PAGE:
STAGE 3: Test, Learn, and Iterate

Anticipate Failures

At this point you should have:

Intro

Remember that a theory of change is just that—a theory. There are many reasons why your activities may not lead to the outcome you hope for. A useful way to explore these reasons now is to perform a premortem.

In a premortem you assume that your strategy has failed and search for the possible reasons. You look ahead to identify problems you might encounter, which gives you an opportunity to correct problems before you test your theory of change in the real world.

Watch this video to learn the basics of performing a premortem, and why it’s an important tool for maximizing your chances of achieving social change.

Anticipating Failures

When you look to the future, can you see which elements of your theory of change are most likely to fail?

You’ve built a theory of change based on a series of assumptions about its causal links. Now, let’s take a closer look at four major areas where things could go wrong.

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Getting Real-World Insights

Remember the importance of gathering feedback at every stage? This holds true when you’re assessing what could go wrong with your theory of change and other aspects of your strategy. Now that you know what to look for in a premortem, let’s explore how to analyze your strategy.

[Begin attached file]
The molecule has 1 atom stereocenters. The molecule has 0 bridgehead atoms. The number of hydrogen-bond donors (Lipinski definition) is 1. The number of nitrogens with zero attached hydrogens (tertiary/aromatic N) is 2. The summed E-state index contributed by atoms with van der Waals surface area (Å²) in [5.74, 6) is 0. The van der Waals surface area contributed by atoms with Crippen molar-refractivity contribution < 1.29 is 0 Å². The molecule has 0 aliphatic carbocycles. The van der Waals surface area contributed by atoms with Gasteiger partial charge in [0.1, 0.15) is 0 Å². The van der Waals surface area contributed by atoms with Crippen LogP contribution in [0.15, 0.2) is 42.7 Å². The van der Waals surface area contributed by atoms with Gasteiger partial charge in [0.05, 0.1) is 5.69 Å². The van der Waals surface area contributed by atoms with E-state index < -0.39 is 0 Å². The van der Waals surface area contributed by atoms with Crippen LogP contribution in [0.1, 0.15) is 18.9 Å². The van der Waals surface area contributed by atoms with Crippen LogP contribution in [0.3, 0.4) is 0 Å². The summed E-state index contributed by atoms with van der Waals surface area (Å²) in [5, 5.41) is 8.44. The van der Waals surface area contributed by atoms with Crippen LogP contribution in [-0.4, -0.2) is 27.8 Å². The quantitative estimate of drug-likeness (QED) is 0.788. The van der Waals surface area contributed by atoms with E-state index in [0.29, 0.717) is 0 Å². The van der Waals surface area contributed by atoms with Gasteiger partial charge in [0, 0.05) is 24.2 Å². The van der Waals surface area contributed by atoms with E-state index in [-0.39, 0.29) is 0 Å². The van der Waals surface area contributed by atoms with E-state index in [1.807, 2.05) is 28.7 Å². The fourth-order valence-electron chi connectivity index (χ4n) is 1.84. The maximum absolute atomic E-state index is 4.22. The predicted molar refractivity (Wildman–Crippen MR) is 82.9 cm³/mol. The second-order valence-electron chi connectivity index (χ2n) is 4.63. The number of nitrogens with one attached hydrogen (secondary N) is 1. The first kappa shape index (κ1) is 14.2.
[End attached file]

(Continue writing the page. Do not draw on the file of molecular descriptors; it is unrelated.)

1. » Problems with the causal links in your theory of change
    Revisit the information you’ve used to develop your theory of change. This includes academic research and interviews that inform your knowledge of the stakeholders and their behavior.
  2. » Problems with your implementation 
    Consult your staff and key stakeholders to identify implementation problems. Various capacity and logistical challenges can affect the quality of implementation.
  3. » External factors beyond your control
    Together with a group of staff and board members, supplemented by some leaders or other savvy people in your community, brainstorm problems that may arise from changes in government policies, the economy, the environment, and other conditions.
  4. » Unintended consequences
    Convene the same group, along with representatives of your target population and other stakeholders, to brainstorm ways in which your solution might cause unintended harms.

Jordan's Journey

Let’s check in with Jordan and see what problematic assumptions and weak spots she finds when reviewing her theory of change.

Lessons in Change

Conducting a premortem on a strategy that you’ve been working on for some time can be challenging. Identifying your own blind spots can be difficult. When you look at your strategy through the eyes of others, you may see risks and assumptions that you never noticed before. For those reasons, it’s best to involve others in a group brainstorming exercise to look for what can go wrong. 

Conducting a premortem by assuming that your strategy has failed and asking what might be wrong with it gives your staff, beneficiaries, and other key actors permission to think and say things that otherwise might seem ill-motivated or disloyal. If possible, ask someone outside your organization to moderate the discussion. 

Wrap-up

John Lennon, music legend and Beatles founder, observed that “Life is what happens to you while you’re busy making other plans.” Things can go as unexpectedly wrong for social enterprises as they do for individuals.

In this step, take time to look ahead before implementing your strategy and reflect on where it might fail. Be sure to:

To be a successful social entrepreneur or policymaker, you’ll need to learn to anticipate failures, and do what you can to prevent and mitigate them.